ERISA Section 404(c): Back to Basics

To be 404(c) compliant, a plan must offer a broad range of investment options and make it possible for participants to view and control their investments; the prescription sounds simple, but it can be confusing in practice.

When followed in its entirety, Section 404(c) of the Employee Retirement Income Security Act (ERISA) provides a safe harbor for fiduciaries related to the investment actions of participants.

According to an informative white paper published by Wells Fargo, “Section 404(c) compliance: Added protection makes it worth the effort,” Section 404(c) of ERISA dates all the way back to 1974, but plan sponsors and fiduciary service providers are still trying to figure out what it means for their defined contribution (DC) plans. In a phrase, 404(c) is designed to protect plan sponsors from employees’ poor investment choices.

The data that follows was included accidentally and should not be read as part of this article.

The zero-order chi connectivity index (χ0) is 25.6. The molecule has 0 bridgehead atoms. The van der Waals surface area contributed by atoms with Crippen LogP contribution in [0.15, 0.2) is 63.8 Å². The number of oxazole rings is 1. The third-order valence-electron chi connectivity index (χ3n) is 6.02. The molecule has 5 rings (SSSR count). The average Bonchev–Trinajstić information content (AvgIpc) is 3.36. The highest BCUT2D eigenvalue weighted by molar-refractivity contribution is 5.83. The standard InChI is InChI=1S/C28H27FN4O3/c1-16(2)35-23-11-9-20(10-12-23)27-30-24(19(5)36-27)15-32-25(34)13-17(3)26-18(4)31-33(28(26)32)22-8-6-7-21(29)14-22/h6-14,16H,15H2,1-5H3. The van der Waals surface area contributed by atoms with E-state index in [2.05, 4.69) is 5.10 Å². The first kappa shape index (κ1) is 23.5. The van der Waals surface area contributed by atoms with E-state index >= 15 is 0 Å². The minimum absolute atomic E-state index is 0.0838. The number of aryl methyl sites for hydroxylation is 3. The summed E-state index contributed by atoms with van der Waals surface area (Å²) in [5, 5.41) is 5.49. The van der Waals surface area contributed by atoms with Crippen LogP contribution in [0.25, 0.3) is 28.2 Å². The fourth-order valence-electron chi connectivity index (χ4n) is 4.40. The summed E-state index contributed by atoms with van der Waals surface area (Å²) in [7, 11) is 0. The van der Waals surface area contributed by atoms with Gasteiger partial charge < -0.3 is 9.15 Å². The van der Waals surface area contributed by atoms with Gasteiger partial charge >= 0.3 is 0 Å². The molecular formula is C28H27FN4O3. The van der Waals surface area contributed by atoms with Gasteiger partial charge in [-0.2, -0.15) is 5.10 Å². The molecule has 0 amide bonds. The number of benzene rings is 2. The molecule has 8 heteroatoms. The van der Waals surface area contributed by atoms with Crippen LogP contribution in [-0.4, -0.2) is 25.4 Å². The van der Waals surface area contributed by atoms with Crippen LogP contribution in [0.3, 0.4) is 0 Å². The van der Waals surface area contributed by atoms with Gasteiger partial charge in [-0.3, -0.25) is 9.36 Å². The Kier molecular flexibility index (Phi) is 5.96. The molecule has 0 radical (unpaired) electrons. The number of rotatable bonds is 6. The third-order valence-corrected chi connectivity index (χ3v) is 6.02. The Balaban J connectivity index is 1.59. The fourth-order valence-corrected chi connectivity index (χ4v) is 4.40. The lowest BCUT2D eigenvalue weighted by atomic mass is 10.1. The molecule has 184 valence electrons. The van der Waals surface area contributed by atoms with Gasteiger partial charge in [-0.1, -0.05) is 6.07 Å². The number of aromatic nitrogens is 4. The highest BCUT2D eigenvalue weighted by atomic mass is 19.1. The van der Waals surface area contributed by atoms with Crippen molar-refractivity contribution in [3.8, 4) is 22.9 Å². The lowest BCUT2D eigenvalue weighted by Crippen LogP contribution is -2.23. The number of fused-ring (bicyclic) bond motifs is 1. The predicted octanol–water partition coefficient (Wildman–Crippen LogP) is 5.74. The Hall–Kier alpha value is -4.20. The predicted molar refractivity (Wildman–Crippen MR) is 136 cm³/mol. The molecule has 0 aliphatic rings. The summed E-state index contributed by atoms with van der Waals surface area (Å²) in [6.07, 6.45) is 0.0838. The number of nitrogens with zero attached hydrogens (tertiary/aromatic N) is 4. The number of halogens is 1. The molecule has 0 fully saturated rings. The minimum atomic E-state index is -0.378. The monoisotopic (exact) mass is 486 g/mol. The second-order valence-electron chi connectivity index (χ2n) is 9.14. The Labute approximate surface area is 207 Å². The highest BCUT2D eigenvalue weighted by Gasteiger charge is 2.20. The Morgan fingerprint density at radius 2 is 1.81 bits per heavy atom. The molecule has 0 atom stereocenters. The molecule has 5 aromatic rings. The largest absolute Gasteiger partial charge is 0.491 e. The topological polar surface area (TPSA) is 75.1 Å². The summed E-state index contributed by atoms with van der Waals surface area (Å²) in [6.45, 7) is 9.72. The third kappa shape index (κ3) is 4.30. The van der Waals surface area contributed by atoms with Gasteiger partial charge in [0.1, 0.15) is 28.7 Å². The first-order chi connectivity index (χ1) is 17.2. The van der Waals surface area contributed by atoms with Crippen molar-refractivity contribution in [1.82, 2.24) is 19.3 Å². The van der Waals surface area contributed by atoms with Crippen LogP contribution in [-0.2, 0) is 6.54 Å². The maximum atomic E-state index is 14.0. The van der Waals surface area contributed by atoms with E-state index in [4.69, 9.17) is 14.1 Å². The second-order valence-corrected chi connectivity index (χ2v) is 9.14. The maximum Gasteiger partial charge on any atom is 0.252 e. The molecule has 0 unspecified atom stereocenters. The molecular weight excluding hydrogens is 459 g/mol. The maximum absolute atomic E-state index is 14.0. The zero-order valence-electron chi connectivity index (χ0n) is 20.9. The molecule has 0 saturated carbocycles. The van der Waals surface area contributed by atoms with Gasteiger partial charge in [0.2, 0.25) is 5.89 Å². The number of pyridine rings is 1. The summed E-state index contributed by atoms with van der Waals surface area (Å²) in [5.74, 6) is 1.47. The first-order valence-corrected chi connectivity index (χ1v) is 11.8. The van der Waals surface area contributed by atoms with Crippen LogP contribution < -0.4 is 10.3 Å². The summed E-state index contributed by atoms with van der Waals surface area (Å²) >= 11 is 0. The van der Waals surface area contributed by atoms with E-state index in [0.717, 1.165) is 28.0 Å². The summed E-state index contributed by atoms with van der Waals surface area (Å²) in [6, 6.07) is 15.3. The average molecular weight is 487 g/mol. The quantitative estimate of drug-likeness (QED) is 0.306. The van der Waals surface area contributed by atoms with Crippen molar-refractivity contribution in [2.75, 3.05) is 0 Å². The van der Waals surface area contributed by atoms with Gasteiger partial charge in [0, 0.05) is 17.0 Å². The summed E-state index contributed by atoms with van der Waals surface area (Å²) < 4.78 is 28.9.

“While the protection it provides to plan fiduciaries is valuable, the list of requirements can be intimidating,” the paper warns.

At the most basic level, to be 404(c) compliant, a DC plan must offer a broad range of investment options and make it possible for participants to easily view and control their investments. Again, while the prescription sounds simple, it can be quite confusing in practice, especially for new plan sponsors unfamiliar with complex jargon of ERISA requirements and enforcement.

Frederick Reish, partner in the Drinker Biddle & Reath Employee Benefits & Executive Compensation Practice Group and Chair of the Financial Services ERISA Team, suggests a good way to think about Section 404(c) is as “a relatively inexpensive insurance policy.” According to Reish, plan sponsors and fiduciaries should make every effort to obtain its protections.

“The investment provisions of ERISA are based on generally accepted investment principles, such as modern portfolio theory,” Reish explains. “Applied at the participant level, that means the law assumes that participants will be invested in portfolios. In other words, participants are expected to either select among the plan’s investments to craft portfolios in their accounts or, alternatively, to select professionally designed portfolios such as target-date funds.”